Results of thermal switching of the electrical and optical properties of thin films of Ag2S are presented. The procedures for the preparation of the thin film are described. Film characteristics including crystal structure, composition for various thicknesses, and spectral transmittance/reflectance versus electrical conductivity are given. In addition, we have demonstrated electrical control (not due to Joule heating) of the spectral transmittance over the Far-IR to millimeter wavelength region. The application of the latter effect to infrared-millimeter devices such as modulators, variable attenuators, switchable polarizers, and tunable filters is stressed.
This paper summarizes the recent state-of-the-art results in silicon IMIPATT sources beyond 100 GHz. A bridge type double-quartz-standoff diode package has been developed and successfully used for frequency up to 255 GHz. Power combining techniques have been demonstrated to incorporate several diodes in a circuit that combines the power efficiently at 140 GHz and 217 GHz. Finally, a phase-locked source has been developed to achieve frequency stabilization at 217 GHz.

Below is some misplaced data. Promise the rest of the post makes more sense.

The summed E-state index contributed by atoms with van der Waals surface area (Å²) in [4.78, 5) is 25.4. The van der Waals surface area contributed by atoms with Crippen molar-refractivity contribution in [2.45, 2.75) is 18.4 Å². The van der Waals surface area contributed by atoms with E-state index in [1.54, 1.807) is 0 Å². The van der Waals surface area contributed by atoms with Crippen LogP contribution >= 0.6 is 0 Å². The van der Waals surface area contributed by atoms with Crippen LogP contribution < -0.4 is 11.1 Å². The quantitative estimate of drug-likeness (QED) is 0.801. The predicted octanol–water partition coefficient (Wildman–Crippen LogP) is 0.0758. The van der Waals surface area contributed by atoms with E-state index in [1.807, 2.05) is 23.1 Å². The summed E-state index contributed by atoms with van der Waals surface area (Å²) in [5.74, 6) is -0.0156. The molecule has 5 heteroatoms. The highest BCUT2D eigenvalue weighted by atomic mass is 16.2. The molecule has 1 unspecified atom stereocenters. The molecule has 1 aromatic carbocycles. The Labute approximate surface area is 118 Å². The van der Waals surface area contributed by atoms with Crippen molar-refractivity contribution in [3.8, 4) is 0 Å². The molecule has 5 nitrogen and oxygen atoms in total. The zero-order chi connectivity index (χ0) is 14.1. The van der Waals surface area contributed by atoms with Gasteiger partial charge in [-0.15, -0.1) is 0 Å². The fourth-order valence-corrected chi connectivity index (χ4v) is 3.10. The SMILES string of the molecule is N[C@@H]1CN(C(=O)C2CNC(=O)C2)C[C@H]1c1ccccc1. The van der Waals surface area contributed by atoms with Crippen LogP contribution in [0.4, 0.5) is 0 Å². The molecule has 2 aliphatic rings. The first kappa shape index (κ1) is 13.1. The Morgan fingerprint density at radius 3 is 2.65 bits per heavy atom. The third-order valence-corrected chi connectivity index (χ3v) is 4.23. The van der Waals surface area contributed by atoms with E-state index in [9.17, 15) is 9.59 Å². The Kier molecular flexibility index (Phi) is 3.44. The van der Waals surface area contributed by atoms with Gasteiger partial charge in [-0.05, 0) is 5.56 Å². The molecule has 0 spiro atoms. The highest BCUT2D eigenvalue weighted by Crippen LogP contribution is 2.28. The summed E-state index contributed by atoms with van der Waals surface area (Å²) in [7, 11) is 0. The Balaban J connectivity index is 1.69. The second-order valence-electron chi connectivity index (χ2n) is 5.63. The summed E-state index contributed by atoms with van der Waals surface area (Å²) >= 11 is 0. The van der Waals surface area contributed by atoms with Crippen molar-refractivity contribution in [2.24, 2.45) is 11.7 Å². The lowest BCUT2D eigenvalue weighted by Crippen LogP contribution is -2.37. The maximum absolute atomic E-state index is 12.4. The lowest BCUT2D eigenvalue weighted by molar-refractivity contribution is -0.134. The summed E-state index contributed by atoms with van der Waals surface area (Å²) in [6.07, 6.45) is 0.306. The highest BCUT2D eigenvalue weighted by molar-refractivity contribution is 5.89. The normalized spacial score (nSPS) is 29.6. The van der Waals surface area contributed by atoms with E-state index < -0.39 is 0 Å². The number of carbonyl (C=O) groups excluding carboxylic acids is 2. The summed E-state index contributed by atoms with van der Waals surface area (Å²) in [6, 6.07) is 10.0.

Near millimeter wave (NMMW) propagation problems are divided into three classes: propagation through homogeneous, turbid, and turbulent atmospheres. These classical forms include anomalous water vapor absorption in a homogeneous atmosphere as well as scintillation phenomena associated with propagation through severe weather and "dirty battlefield" environments. Examples of the existing, inadequate, scintillation data base are given and the lack of supporting meteorological data noted. Carefully designed NMMW scintillation experiments with equally carefully designed micro-meteorological support are needed.